Landcare group must have known something

IN JULY, on the coldest day in winter, members of the Berridale Rocky Plain Landcare group were talking about fires. However, as the snow fell, the discussion was not about huddling around the slow combustion heater but about bushfires and how to prepare yourself and your property.

The number of dangerous grass fires that the Monaro had in August has shown the wisdom of the executive of the Landcare group, who had organised for RFS Community Safety Officer, Ailish Pope, to take the Landcare group members through the process of preparing fire plans for the family members, as well as a farm fire plan for stock and assets.

The planning for fire session was part of a field day run by the Landcare group to assist newer and less experienced landholders better manage the main problems of owning land in the Berridale and Rocky Plain area.

The day began with a paddock walk at the "The Elbow" property of Rob and Gaye Smith to identify some of the most important native pasture plants and discuss management techniques to improve the growth of these plants. The group also looked at the major weeds of the area, including African Lovegrass, Serrated Tussock and St John's Wort. Rob Smith explained to the group the techniques that he uses to control these weeds - the success of his techniques being plain for all to see.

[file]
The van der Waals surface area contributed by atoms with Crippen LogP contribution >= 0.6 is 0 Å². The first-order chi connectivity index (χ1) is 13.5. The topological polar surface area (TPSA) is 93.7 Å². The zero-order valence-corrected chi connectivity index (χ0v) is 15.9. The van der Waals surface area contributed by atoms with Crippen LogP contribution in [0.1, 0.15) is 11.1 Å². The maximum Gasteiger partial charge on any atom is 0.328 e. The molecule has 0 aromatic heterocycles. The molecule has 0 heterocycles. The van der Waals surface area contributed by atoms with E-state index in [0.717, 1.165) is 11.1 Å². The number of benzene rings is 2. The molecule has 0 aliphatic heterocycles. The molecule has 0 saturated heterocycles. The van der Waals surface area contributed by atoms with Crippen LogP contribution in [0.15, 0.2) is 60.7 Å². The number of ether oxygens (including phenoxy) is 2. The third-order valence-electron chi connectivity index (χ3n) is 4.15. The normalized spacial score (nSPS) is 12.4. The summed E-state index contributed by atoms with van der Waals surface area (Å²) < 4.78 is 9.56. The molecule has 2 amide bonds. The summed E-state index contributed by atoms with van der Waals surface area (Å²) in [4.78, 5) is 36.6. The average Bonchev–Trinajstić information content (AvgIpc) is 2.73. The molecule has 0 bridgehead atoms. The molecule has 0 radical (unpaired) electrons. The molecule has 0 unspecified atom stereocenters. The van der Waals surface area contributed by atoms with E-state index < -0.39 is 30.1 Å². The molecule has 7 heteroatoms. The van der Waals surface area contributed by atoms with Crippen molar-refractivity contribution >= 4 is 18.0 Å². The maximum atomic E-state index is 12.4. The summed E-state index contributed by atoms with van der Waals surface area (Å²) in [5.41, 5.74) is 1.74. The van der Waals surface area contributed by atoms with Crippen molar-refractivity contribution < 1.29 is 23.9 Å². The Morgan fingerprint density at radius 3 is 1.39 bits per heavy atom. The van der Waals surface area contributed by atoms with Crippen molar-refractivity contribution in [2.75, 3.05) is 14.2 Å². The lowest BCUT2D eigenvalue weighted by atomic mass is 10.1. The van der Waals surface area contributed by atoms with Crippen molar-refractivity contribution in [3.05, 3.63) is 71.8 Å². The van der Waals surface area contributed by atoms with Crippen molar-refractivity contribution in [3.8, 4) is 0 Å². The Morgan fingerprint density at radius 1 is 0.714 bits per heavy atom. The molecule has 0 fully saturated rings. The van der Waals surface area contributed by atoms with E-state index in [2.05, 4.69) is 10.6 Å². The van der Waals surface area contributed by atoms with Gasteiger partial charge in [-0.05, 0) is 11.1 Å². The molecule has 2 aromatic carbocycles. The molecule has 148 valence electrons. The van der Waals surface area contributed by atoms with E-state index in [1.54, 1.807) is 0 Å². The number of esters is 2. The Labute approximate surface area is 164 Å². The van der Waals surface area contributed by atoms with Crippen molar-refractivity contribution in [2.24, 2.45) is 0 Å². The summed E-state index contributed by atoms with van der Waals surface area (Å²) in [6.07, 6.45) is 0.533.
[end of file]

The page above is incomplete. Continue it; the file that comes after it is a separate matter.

As the clouds rolled in it was firstly the rain and finally the snow that drove the group from the paddock to the relative comfort of the Rocky Plain Fire Shed where the group finished their discussion on pasture management before warming themselves up with a barbecue lunch.

Following lunch thoughts turned to preparing both yourself and your property for bushfires. Ailish Pope was able to give some clarity to the perennial question of whether to leave or to stay and fight the fire.

"Especially on days of Severe or Catastrophic fire rating, leaving early is preferable to staying and fighting" Ms Pope said.

"Preparing your property, including establishing an asset protection zone, organising access for fire trucks to your property and having a fire plan for each member of the household is essential for landholders."

Snowy River Landcare will be the next group to organise a field day near Dalgety on Saturday September 14, which is going to be on erosion and soil health. The use of Yeomans plough for pasture regeneration will be demonstrated.

Also, participants will be shown how to construct and install rubber flap drains, which are low cost technique used to control erosion on farm access tracks.

People may register to attend the free field day and lunch by contacting Shane Kimber on 64565162 or by emailing snowyriverlandcare@gmail.com. RSVPs are due by Wednesday September 11.

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